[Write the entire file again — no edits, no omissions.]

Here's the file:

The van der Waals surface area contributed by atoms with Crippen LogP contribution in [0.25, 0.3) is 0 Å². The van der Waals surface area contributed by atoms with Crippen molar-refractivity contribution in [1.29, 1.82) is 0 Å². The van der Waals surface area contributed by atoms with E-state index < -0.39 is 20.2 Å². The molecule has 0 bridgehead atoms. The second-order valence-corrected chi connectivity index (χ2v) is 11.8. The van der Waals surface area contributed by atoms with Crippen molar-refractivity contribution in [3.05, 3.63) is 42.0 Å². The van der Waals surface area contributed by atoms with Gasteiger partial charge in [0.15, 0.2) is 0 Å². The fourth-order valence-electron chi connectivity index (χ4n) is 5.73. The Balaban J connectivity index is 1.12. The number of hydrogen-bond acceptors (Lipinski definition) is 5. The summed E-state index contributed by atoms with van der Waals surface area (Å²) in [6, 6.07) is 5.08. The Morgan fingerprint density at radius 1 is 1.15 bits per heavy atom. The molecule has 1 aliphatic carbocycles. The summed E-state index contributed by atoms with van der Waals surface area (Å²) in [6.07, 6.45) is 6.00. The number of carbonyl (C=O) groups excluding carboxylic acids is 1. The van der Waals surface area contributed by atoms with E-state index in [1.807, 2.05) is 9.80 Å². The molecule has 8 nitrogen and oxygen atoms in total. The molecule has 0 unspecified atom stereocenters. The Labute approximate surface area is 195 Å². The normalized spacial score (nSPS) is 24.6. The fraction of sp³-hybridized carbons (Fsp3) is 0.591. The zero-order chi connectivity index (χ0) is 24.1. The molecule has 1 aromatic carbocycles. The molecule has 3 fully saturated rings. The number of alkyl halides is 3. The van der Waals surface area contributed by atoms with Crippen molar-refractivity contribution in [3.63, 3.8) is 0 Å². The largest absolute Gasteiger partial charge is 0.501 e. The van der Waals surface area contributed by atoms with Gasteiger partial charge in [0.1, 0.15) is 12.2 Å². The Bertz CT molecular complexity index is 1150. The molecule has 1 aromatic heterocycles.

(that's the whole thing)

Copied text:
The van der Waals surface area contributed by atoms with Crippen LogP contribution in [0.25, 0.3) is 0 Å². The van der Waals surface area contributed by atoms with Crippen molar-refractivity contribution in [1.29, 1.82) is 0 Å². The van der Waals surface area contributed by atoms with E-state index < -0.39 is 20.2 Å². The molecule has 0 bridgehead atoms. The second-order valence-corrected chi connectivity index (χ2v) is 11.8. The van der Waals surface area contributed by atoms with Crippen molar-refractivity contribution in [3.05, 3.63) is 42.0 Å². The van der Waals surface area contributed by atoms with Gasteiger partial charge in [0.15, 0.2) is 0 Å². The fourth-order valence-electron chi connectivity index (χ4n) is 5.73. The Balaban J connectivity index is 1.12. The number of hydrogen-bond acceptors (Lipinski definition) is 5. The summed E-state index contributed by atoms with van der Waals surface area (Å²) in [6, 6.07) is 5.08. The Morgan fingerprint density at radius 1 is 1.15 bits per heavy atom. The molecule has 1 aliphatic carbocycles. The summed E-state index contributed by atoms with van der Waals surface area (Å²) in [6.07, 6.45) is 6.00. The number of carbonyl (C=O) groups excluding carboxylic acids is 1. The van der Waals surface area contributed by atoms with E-state index in [1.807, 2.05) is 9.80 Å². The molecule has 8 nitrogen and oxygen atoms in total. The molecule has 0 unspecified atom stereocenters. The Labute approximate surface area is 195 Å². The normalized spacial score (nSPS) is 24.6. The fraction of sp³-hybridized carbons (Fsp3) is 0.591. The zero-order chi connectivity index (χ0) is 24.1. The molecule has 1 aromatic carbocycles. The molecule has 3 fully saturated rings. The number of alkyl halides is 3. The van der Waals surface area contributed by atoms with Crippen molar-refractivity contribution in [3.63, 3.8) is 0 Å². The largest absolute Gasteiger partial charge is 0.501 e. The van der Waals surface area contributed by atoms with Gasteiger partial charge in [0.1, 0.15) is 12.2 Å². The Bertz CT molecular complexity index is 1150. The molecule has 1 aromatic heterocycles.